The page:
A lifelong resident of Aiken, Stilp has seen polo from both sides. As owner of Enviroscape, a landscape management company, Stilp has maintained and helped design layouts for the homes and barns of some of Aiken’s most prominent horse people.
This year, Stilp was also tapped to serve as co-chair on the Gold Cup tournament committee.
Like Tom Biddle, Stilp has worked to make polo an everyman sport.
His late friend, an insurance salesman, managed to play polo with four horses he had invested less than $10,000 in.
“He had a beat-up old truck and he probably had some used trailer that someone paid him to haul off his property,” Stilp says. “He played polo.”
Despite the prestige of this year’s Gold Cup, Stilp notes it only cost spectators $10 to get in.
But Stilp realizes there’s no denying that polo is primarily a sport for the wealthy.
“Some of these guys, like you and I would put a horse on a trailer, they put them on damn jets,” Stilp says. “Adolfo Cambiaso, top player in the world who was on the New Bridge Team … he keeps a set of ponies in Argentina. He flew his ones from England over to Aiken. He had six main horses. I guarantee you it cost about $25,000 or $30,000, one way. And that probably does not even include all the clean-up and all the prep work the local guys have to do.”
“Let’s face it,” Stilp adds, “everybody watches ‘Cribs’ on MTV, and ‘Lifestyles of the Rich and Famous.’ Well, they exist, and some of them come to Aiken.”
The difference, Stilp says, is when those rich and famous come to Aiken, it’s usually so they can leave the trappings of wealth and prestige back home.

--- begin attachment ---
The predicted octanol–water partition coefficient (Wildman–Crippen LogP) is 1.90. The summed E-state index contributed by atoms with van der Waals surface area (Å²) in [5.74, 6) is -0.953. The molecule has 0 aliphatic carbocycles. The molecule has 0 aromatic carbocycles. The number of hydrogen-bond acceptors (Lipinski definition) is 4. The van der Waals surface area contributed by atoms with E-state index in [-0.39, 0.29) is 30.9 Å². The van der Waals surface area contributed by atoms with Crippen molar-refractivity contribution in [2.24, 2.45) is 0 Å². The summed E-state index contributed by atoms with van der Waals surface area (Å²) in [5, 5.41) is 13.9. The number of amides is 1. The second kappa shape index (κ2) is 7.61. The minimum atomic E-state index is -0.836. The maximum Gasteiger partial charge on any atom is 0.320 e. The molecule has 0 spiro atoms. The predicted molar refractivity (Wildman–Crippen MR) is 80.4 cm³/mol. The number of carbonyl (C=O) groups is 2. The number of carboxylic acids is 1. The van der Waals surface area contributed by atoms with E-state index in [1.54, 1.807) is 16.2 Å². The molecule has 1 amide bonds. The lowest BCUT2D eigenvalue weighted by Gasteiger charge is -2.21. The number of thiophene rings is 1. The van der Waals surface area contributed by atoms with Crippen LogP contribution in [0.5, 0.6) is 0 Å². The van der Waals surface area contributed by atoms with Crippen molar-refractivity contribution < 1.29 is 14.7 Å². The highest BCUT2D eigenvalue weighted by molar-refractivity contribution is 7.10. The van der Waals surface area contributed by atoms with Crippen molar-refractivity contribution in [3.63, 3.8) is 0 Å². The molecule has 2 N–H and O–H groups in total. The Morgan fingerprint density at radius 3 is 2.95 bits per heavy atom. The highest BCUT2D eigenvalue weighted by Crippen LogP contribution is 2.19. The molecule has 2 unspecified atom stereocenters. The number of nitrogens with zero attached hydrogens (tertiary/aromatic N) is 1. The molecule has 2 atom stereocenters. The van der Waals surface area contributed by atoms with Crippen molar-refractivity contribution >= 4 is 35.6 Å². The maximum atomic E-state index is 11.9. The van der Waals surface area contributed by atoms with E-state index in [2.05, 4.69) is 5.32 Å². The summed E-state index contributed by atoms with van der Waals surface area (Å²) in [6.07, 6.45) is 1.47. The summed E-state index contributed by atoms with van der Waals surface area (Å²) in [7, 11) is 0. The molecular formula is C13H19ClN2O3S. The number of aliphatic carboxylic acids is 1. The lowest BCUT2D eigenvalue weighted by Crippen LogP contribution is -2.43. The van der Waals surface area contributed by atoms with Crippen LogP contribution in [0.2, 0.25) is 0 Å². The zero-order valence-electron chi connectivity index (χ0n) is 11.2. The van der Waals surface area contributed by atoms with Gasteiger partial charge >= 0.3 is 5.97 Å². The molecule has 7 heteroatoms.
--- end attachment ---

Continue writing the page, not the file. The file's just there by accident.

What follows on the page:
“You know, for the past 100, 150 years, people have been coming to Aiken — famous people; all the money in the world — they’ve been coming to Aiken because they can come here and be themselves,” Stilp says. “You and I could go dressed like this (casual) into any restaurant, any day of the year, and nobody would say anything to us. You can’t walk into some high-end club or restaurant in South Florida, you can’t do that in Santa Barbara, you can’t do that up in the Hamptons.
Down here, it’s unpretentious. It’s understated elegance. I think that’s one of the nice things about Aiken, that everything’s laid back.”
Stilp doesn’t think that’s going to change anytime soon, despite the growing presences of the game of kings.
“I have a client that’s worth tens and tens of millions of dollars,” Stilp says. “She mucks her own stalls, they paint their own barns, they build their own fences. I’m going to say 98 percent of the people who have horses are like that.
“You get out and meet these people one-on-one, they’re real people.”